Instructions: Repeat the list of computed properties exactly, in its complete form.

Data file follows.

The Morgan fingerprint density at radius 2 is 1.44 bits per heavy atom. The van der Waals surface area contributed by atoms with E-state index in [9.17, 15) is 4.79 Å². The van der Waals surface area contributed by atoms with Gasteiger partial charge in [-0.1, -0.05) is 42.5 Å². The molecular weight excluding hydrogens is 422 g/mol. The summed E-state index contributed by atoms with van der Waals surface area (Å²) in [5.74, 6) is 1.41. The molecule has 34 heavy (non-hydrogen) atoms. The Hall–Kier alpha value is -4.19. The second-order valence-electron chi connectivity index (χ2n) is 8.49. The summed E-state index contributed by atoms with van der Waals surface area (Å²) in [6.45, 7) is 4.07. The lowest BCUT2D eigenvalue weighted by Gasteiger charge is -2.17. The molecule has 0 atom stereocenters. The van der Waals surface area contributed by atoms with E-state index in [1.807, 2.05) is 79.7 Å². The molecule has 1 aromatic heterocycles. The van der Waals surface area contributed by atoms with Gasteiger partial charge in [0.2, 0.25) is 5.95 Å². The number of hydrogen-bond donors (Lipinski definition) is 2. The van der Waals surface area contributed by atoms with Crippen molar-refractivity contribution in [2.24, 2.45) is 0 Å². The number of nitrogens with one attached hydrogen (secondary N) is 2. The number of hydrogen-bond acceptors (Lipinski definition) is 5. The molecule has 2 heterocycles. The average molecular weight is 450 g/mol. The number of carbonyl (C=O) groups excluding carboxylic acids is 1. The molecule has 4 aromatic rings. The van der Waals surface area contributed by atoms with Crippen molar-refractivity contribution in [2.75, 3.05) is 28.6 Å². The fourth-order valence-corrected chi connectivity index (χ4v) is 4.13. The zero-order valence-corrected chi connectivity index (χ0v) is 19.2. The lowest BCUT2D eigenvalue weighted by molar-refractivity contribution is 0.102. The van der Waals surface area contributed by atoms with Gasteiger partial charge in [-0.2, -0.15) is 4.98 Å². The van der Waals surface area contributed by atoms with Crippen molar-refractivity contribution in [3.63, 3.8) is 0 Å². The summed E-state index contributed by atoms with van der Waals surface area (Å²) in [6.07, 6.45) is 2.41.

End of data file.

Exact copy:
The Morgan fingerprint density at radius 2 is 1.44 bits per heavy atom. The van der Waals surface area contributed by atoms with E-state index in [9.17, 15) is 4.79 Å². The van der Waals surface area contributed by atoms with Gasteiger partial charge in [-0.1, -0.05) is 42.5 Å². The molecular weight excluding hydrogens is 422 g/mol. The summed E-state index contributed by atoms with van der Waals surface area (Å²) in [5.74, 6) is 1.41. The molecule has 34 heavy (non-hydrogen) atoms. The Hall–Kier alpha value is -4.19. The second-order valence-electron chi connectivity index (χ2n) is 8.49. The summed E-state index contributed by atoms with van der Waals surface area (Å²) in [6.45, 7) is 4.07. The lowest BCUT2D eigenvalue weighted by Gasteiger charge is -2.17. The molecule has 0 atom stereocenters. The van der Waals surface area contributed by atoms with E-state index in [1.807, 2.05) is 79.7 Å². The molecule has 1 aromatic heterocycles. The van der Waals surface area contributed by atoms with Gasteiger partial charge in [0.2, 0.25) is 5.95 Å². The number of hydrogen-bond donors (Lipinski definition) is 2. The van der Waals surface area contributed by atoms with Crippen molar-refractivity contribution in [2.24, 2.45) is 0 Å². The number of nitrogens with one attached hydrogen (secondary N) is 2. The number of hydrogen-bond acceptors (Lipinski definition) is 5. The molecule has 2 heterocycles. The average molecular weight is 450 g/mol. The number of carbonyl (C=O) groups excluding carboxylic acids is 1. The molecule has 4 aromatic rings. The van der Waals surface area contributed by atoms with Crippen molar-refractivity contribution in [2.75, 3.05) is 28.6 Å². The fourth-order valence-corrected chi connectivity index (χ4v) is 4.13. The zero-order valence-corrected chi connectivity index (χ0v) is 19.2. The lowest BCUT2D eigenvalue weighted by molar-refractivity contribution is 0.102. The van der Waals surface area contributed by atoms with Gasteiger partial charge in [-0.2, -0.15) is 4.98 Å². The van der Waals surface area contributed by atoms with Crippen molar-refractivity contribution in [3.63, 3.8) is 0 Å². The summed E-state index contributed by atoms with van der Waals surface area (Å²) in [6.07, 6.45) is 2.41.